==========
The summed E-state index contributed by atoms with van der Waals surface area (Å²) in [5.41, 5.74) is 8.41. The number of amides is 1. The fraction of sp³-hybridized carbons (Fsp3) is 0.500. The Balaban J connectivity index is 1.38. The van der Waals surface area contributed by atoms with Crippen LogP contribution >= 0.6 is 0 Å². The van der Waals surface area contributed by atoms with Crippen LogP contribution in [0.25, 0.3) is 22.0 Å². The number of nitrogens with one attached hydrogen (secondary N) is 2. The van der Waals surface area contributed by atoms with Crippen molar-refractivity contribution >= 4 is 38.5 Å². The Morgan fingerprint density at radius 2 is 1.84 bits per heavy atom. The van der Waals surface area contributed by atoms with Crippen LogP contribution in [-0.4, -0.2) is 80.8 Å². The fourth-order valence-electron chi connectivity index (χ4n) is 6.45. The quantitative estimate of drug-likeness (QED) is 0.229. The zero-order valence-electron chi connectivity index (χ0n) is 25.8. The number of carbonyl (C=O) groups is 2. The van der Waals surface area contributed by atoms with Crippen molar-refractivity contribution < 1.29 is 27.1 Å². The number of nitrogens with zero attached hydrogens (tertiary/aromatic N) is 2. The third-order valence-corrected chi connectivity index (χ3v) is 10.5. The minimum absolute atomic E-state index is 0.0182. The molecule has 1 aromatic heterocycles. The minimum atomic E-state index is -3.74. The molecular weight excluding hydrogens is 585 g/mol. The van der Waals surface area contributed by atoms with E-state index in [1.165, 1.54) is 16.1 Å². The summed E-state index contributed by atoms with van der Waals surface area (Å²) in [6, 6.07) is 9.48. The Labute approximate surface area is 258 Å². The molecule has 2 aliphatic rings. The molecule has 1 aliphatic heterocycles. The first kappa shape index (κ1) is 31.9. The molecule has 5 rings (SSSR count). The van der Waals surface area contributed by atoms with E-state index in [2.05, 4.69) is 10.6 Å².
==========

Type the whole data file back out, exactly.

The summed E-state index contributed by atoms with van der Waals surface area (Å²) in [5.41, 5.74) is 8.41. The number of amides is 1. The fraction of sp³-hybridized carbons (Fsp3) is 0.500. The Balaban J connectivity index is 1.38. The van der Waals surface area contributed by atoms with Crippen LogP contribution >= 0.6 is 0 Å². The van der Waals surface area contributed by atoms with Crippen LogP contribution in [0.25, 0.3) is 22.0 Å². The number of nitrogens with one attached hydrogen (secondary N) is 2. The van der Waals surface area contributed by atoms with Crippen molar-refractivity contribution >= 4 is 38.5 Å². The Morgan fingerprint density at radius 2 is 1.84 bits per heavy atom. The van der Waals surface area contributed by atoms with Crippen LogP contribution in [-0.4, -0.2) is 80.8 Å². The fourth-order valence-electron chi connectivity index (χ4n) is 6.45. The quantitative estimate of drug-likeness (QED) is 0.229. The zero-order valence-electron chi connectivity index (χ0n) is 25.8. The number of carbonyl (C=O) groups is 2. The van der Waals surface area contributed by atoms with Crippen molar-refractivity contribution < 1.29 is 27.1 Å². The number of nitrogens with zero attached hydrogens (tertiary/aromatic N) is 2. The third-order valence-corrected chi connectivity index (χ3v) is 10.5. The minimum absolute atomic E-state index is 0.0182. The molecule has 1 aromatic heterocycles. The minimum atomic E-state index is -3.74. The molecular weight excluding hydrogens is 585 g/mol. The van der Waals surface area contributed by atoms with E-state index in [1.165, 1.54) is 16.1 Å². The summed E-state index contributed by atoms with van der Waals surface area (Å²) in [6, 6.07) is 9.48. The Labute approximate surface area is 258 Å². The molecule has 2 aliphatic rings. The molecule has 1 aliphatic heterocycles. The first kappa shape index (κ1) is 31.9. The molecule has 5 rings (SSSR count). The van der Waals surface area contributed by atoms with E-state index in [2.05, 4.69) is 10.6 Å².